This proposal is aimed at further developing and applying a general method that allows one to systematically add amino acids with novel physical, chemical and biological properties to the genetic codes of both prokaryotic and eukaryotic organisms. This methodology involves the generation of orthogonal tRNA/aminoacyl-tRNA synthetase (aaRS) pairs that uniquely recognize a noncoding codon and do not cross react with any of the endogenous tRNAs and aminoacyl-tRNA synthetases in the host organism. The amino acid specificity of the aminoacyl-tRNA synthetase is then modified such that it aminoacylates its cognate tRNA with only the desired unnatural amino acid and no endogenous amino acid. Using this method, a large number of structurally diverse unnatural amino acids have been incorporated efficiently and with high fidelity into proteins in response to nonsense and frameshift codons. We now propose to extend these studies in several directions. The first is focused on developing robust, user-friendly methods to genetically encode a large number of these unnatural amino acids in mammalian cells and Streptomyces. If successful this effort will significantly expand the scope and impact of this technology. The second effort focuses on the synthesis and in vitro and in vivo characterization of chemically defined antibody conjugates for the treatment of cardiovascular disease and acute myeloid leukemia. These latter efforts should not only pave the way for new or significantly improved therapeutics for major unmet medical needs, they should also provide a generalizable, straightforward approach to create similar classes of antibody conjugates for metabolic, cardiovascular and inflammatory diseases.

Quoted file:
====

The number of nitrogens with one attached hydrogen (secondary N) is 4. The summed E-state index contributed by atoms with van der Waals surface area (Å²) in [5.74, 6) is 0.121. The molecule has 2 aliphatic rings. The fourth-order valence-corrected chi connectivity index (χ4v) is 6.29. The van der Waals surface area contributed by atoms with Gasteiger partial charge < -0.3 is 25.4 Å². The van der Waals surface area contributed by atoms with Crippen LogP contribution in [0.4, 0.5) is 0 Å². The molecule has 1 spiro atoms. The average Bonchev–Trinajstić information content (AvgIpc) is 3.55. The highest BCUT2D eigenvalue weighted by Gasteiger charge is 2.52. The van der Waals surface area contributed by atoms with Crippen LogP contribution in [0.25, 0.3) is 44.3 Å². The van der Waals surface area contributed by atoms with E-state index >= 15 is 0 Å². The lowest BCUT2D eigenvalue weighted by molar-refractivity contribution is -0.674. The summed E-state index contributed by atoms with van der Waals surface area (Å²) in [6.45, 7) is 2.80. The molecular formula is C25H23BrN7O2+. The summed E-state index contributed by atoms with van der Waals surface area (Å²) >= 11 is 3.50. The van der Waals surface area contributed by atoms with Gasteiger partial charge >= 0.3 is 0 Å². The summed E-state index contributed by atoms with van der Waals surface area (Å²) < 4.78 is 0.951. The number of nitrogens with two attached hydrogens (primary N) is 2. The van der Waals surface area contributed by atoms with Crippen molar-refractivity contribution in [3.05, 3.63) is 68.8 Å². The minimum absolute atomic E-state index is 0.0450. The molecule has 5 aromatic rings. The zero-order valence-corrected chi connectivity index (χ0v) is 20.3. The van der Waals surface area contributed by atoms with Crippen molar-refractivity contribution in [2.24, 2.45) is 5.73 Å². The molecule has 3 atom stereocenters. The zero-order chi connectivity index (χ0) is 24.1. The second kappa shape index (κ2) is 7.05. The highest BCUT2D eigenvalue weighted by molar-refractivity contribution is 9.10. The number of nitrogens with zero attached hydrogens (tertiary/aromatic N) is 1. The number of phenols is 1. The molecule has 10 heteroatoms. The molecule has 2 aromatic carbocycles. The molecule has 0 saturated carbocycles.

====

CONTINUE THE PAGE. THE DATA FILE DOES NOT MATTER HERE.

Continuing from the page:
The ability to genetically encode unnatural amino acids beyond the common twenty will significantly enhance our ability to manipulate protein structure. The result will be new tools to study protein function in vitro and in vivo. It should also be possible to create homogenous 'chemically mutated' therapeutic proteins for cancer and cardiovascular disease with enhanced activity and improved pharmacology.
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